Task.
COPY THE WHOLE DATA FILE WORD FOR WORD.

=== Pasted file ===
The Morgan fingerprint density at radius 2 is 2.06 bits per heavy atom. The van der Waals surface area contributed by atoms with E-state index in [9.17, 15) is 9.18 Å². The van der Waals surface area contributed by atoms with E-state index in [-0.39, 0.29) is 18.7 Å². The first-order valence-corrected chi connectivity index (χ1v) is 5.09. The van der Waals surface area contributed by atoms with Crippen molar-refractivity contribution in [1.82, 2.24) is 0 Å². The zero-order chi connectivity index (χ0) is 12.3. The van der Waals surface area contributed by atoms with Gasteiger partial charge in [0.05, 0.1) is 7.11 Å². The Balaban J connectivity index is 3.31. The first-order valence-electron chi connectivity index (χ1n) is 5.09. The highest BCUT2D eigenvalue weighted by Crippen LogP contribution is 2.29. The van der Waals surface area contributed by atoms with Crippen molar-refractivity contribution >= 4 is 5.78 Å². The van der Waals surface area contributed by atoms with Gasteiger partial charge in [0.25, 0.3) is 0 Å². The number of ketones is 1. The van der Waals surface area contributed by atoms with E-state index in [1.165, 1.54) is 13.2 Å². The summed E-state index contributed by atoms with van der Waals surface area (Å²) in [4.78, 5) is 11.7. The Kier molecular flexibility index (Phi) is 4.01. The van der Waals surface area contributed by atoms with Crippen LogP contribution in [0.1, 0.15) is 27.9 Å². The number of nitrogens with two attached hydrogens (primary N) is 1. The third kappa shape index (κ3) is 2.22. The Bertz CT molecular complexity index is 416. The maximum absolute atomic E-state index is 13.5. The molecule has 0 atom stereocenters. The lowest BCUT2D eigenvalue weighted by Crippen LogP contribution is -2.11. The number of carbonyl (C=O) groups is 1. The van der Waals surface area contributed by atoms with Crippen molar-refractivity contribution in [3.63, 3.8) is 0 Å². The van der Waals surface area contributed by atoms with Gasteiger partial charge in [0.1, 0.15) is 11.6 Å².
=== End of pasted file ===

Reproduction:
The Morgan fingerprint density at radius 2 is 2.06 bits per heavy atom. The van der Waals surface area contributed by atoms with E-state index in [9.17, 15) is 9.18 Å². The van der Waals surface area contributed by atoms with E-state index in [-0.39, 0.29) is 18.7 Å². The first-order valence-corrected chi connectivity index (χ1v) is 5.09. The van der Waals surface area contributed by atoms with Crippen molar-refractivity contribution in [1.82, 2.24) is 0 Å². The zero-order chi connectivity index (χ0) is 12.3. The van der Waals surface area contributed by atoms with Gasteiger partial charge in [0.05, 0.1) is 7.11 Å². The Balaban J connectivity index is 3.31. The first-order valence-electron chi connectivity index (χ1n) is 5.09. The highest BCUT2D eigenvalue weighted by Crippen LogP contribution is 2.29. The van der Waals surface area contributed by atoms with Crippen molar-refractivity contribution >= 4 is 5.78 Å². The van der Waals surface area contributed by atoms with Gasteiger partial charge in [0.25, 0.3) is 0 Å². The number of ketones is 1. The van der Waals surface area contributed by atoms with E-state index in [1.165, 1.54) is 13.2 Å². The summed E-state index contributed by atoms with van der Waals surface area (Å²) in [4.78, 5) is 11.7. The Kier molecular flexibility index (Phi) is 4.01. The van der Waals surface area contributed by atoms with Crippen LogP contribution in [0.1, 0.15) is 27.9 Å². The number of nitrogens with two attached hydrogens (primary N) is 1. The third kappa shape index (κ3) is 2.22. The Bertz CT molecular complexity index is 416. The maximum absolute atomic E-state index is 13.5. The molecule has 0 atom stereocenters. The lowest BCUT2D eigenvalue weighted by Crippen LogP contribution is -2.11. The number of carbonyl (C=O) groups is 1. The van der Waals surface area contributed by atoms with Crippen molar-refractivity contribution in [3.63, 3.8) is 0 Å². The van der Waals surface area contributed by atoms with Gasteiger partial charge in [0.1, 0.15) is 11.6 Å².